It’s been happening a lot lately or at least more than I have ever remembered or noticed. It actually feels a little strange when it’s happening because it’s more of a sensation in slow motion and doesn’t have a feeling attached to the experience (at least not yet). But these experiences have been presenting themselves more frequently lately which naturally calls me to ponder what exactly is occurring in these slow motion moments.
It happens when I see a young mom with a newborn baby or when I pass by a park in the middle of the day when my children are at school. It happened when I was in a conversation with my father-in-law about the void that is never filled when you lose a parent. It even happens when I see my husband’s bald spot get larger and larger over time. It happens when I see my son’s feet look almost adult like now. It definitely happens when my body goes through a period of aches and pains like it is now.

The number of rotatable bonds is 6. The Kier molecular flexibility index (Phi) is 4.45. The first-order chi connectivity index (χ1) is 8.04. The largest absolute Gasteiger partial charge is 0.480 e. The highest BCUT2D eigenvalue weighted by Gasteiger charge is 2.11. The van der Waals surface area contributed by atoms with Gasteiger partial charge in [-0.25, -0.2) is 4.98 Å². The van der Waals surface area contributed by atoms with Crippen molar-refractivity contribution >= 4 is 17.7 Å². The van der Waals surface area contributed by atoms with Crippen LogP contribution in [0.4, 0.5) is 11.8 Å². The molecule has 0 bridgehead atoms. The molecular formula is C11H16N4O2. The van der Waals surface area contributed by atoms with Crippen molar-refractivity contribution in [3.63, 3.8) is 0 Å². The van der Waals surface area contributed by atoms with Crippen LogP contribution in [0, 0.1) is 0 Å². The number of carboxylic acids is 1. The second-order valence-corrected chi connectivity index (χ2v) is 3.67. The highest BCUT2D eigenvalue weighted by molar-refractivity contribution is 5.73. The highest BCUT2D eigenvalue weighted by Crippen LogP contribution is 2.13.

It’s these slow motion moments of life moving on and of people in my life getting older, including me, where it literally stops me in my tracks and reminds me of where I once was or the tenderness of life continuing on.
John O’Donohue, an Irish poet and philosopher, tells the story of when he was asked what haunts him in life. He replied, “I can tell you exactly; it is the sense of time slipping through my fingers like fine sand. And there is nothing I can do to slow it.”
He continues, “. . . it has been one of the deepest longings of the human heart to strain against the erosion of one’s life, to find a way of living and being that manages to find some stable ground within time . . .”
That’s just it! In these slow motion moments it doesn’t feel stable. In fact it feels like fine sand slipping through my fingers. It feels groundless and in truth there is nothing I can do to slow life down. All I can do is slow my own life down to notice all the tender moments around me.